Yes its Us versus Them.  Feminism versus Masculinity. Left versus Right. Winners versus Losers.

Conflict is so boring that I’d rather explore the horizons that we have in common. I’d rather stop yelling. Listen a little. Learn a lot. And wait for the time (like Chaseling) until the barriers dissolve. Then we all can do some good and have some fun! Sounds like anti-masculinity, doesn’t it? I’d rather call  it compassion.

Vulnerability is the Endless Way Back

Twitter is like someone  sitting next to you while you write. And as soon as you look up, she winks at you. Then you go back to writing again. Until you stop and she winks at you again.  Until you put down the pen or stylus and return the look.  For you realise that she has been waiting for you. And when you do, you have to stop yourself from staring. For something new has appeared.

As happened to me when I looked up after Twitter winked at me. That Twitter eye catcher was Trust, and the Only Fruitful Response to Betrayal in Intimate Relationships Maria Popova’s review of Martha Nussbaum’s book, Anger and Forgiveness: Resentment, Generosity, Justice (public library).

I can only rely upon the book excerpts in the blog. And similarly to the blog, my experience was eerily similar.  Except I’m now staring aghast at this new thing I’ve learned.

Yes I was betrayed. My trust was utterly vapourised. And me being me, I told myself it was my own fault for being so vulnerable. And not being watchful enough.

Yet vulnerability as that blog above states is the way back. For me, the other ways didn’t work.  If there are better ways, I’d be happy to  learn.

I falsely thought I had forgiven the betrayals.  No I had simply coloured over the incidents. And yet I remember many things clearly, for instance, the pattern and colour of my baby high chair.  Until four years later when the perpetrator recalled them. Then my life was a video replay of the content that I won’t divulge here. When challenged, the perpetrator denied them completely. I was still focussed on the act rather than being angry at the person who did it as Nussbaum states.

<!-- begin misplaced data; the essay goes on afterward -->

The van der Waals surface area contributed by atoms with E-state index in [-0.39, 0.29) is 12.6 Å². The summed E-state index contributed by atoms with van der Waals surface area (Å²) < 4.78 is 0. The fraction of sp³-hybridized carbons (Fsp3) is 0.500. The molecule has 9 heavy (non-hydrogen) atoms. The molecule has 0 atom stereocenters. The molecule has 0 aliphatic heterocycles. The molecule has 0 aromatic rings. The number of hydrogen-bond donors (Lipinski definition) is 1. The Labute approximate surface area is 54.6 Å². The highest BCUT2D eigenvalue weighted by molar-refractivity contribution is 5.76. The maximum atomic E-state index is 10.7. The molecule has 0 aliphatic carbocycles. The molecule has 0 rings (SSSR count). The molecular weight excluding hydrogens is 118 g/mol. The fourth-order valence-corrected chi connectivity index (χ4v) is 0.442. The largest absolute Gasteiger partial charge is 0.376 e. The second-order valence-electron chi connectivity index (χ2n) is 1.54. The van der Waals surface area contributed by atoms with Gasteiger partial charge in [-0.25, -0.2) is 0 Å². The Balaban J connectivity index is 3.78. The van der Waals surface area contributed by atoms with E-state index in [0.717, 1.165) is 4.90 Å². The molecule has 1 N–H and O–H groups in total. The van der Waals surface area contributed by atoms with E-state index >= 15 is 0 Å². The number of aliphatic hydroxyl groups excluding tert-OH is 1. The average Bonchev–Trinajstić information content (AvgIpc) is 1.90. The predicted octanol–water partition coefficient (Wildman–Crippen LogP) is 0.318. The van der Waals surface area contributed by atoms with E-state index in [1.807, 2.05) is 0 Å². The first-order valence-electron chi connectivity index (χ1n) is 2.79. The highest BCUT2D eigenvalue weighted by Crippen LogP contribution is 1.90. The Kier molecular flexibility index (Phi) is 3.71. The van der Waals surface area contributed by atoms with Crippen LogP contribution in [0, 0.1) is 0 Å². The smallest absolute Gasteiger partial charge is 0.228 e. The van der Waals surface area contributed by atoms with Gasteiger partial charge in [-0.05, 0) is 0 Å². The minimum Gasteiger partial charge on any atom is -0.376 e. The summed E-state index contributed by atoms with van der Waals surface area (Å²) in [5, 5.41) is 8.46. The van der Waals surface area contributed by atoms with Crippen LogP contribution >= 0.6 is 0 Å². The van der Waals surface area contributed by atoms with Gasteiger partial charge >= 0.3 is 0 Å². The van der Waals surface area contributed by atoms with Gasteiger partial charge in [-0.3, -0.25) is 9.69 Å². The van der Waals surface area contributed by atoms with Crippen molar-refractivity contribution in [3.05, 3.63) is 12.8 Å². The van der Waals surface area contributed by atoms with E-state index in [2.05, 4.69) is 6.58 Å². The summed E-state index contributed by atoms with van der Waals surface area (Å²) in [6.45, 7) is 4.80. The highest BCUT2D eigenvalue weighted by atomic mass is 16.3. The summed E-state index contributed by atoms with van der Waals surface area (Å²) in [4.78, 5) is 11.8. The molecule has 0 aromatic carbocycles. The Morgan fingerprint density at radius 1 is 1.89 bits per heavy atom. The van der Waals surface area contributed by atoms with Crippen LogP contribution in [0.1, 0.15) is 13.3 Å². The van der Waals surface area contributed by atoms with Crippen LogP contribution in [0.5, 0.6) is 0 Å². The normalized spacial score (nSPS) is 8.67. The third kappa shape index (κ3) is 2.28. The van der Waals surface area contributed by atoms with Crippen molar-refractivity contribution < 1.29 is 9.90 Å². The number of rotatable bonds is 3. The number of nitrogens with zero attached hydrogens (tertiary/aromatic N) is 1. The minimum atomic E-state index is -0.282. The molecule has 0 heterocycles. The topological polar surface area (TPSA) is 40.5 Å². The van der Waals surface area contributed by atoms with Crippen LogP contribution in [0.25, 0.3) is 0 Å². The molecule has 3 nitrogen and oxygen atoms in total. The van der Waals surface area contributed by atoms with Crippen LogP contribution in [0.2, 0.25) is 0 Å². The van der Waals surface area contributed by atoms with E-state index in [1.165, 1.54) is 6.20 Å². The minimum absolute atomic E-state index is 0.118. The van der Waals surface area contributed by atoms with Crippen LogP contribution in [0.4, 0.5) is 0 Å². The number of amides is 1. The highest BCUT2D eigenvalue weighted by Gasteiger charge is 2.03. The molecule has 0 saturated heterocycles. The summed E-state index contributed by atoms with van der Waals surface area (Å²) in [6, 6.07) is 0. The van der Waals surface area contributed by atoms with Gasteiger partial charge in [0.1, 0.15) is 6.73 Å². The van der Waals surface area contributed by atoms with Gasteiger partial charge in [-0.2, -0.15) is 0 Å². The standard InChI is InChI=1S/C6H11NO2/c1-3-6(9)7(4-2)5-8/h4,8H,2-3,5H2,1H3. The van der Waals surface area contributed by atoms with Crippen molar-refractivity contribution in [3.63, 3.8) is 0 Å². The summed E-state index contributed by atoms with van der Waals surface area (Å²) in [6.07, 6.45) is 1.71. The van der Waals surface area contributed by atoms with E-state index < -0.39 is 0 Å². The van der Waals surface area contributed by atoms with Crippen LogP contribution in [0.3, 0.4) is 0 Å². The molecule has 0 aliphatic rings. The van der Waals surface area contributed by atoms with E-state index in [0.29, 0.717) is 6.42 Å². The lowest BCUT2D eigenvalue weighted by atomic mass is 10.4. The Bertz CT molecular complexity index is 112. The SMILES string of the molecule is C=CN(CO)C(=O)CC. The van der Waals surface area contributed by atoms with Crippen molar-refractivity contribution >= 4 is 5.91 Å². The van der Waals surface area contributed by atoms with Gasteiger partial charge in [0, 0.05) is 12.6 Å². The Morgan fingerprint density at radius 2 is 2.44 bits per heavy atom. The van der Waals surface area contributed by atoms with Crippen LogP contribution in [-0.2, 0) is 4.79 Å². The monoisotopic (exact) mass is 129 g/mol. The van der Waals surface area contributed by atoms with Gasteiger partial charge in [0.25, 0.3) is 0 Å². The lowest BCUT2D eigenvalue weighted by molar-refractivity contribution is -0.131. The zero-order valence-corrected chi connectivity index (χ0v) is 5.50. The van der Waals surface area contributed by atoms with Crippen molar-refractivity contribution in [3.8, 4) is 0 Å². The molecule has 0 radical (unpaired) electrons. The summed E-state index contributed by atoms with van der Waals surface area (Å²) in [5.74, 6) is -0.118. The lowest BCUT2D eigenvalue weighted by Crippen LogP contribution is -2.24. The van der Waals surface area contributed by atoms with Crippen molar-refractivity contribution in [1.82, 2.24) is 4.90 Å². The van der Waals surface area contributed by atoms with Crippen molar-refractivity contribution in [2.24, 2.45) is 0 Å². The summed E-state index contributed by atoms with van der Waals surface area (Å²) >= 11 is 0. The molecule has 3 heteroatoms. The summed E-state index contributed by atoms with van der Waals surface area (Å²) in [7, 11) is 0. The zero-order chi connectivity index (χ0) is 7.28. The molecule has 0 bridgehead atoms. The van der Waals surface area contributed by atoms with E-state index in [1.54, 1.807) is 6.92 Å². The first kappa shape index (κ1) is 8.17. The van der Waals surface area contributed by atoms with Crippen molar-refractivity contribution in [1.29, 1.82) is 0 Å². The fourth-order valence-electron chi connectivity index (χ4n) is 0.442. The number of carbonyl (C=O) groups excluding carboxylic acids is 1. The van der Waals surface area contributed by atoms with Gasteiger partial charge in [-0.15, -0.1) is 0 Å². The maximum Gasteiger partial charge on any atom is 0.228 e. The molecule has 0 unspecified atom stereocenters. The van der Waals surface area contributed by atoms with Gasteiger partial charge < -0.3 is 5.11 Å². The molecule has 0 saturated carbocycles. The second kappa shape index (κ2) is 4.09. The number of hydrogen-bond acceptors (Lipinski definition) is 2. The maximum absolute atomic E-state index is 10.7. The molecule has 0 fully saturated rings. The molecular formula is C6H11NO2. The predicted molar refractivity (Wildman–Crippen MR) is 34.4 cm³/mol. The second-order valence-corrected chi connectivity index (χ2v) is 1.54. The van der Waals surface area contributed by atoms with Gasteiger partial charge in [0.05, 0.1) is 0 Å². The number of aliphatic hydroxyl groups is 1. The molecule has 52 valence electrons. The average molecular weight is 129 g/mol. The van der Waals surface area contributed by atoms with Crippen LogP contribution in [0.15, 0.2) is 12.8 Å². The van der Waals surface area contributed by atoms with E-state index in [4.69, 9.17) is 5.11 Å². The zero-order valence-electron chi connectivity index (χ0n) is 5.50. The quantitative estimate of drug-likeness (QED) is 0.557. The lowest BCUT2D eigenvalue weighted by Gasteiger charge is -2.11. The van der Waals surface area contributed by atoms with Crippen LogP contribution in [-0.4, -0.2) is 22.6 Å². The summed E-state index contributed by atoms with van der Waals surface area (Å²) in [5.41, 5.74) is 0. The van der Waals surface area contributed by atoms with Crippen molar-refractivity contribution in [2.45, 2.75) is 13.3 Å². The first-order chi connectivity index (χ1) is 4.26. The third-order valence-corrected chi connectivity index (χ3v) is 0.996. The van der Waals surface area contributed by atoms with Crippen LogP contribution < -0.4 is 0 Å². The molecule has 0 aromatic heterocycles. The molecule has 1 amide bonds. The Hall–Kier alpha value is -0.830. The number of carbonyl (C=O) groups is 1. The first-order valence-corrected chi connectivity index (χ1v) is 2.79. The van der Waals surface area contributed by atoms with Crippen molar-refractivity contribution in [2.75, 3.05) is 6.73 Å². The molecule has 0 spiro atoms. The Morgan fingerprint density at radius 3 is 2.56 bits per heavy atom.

That betrayal still constantly denied,  found me and made its home in me. Have you ever had anger turn in on itself and feed itself? Still my response was repression, ignoring the video replay in my mind and the taunts in my ears the best I could. Nussbaum refers to my feelings as a status injury, which made me an ex-husband well before I separated!

Then three years later, she admitted the betrayal was true! I still recall the date, the time of day, the light that afternoon, the trees in the driveway, where the car was, where she was standing, where I was standing and how I reacted. I chose suppression. I said nothing and walked away. I had to.

But this time the anger was different. It wanted truth over revenge. It took me eight or nine months. Until I confronted her. She denied it again. This and every other time I had focussed on the first incident. That night, for the first time, I described the exact details of the second incident including the danger I experienced. There was no response. For all defences had collapsed.

This time, no answer was an admission of truth. She knew it too. Afterwards, I would joke to myself that like the spies say, “Everybody talks”, that is everyone tells the truth eventually. Yet the truth can also be told by omission. For what had been excluded had finally formed the real picture.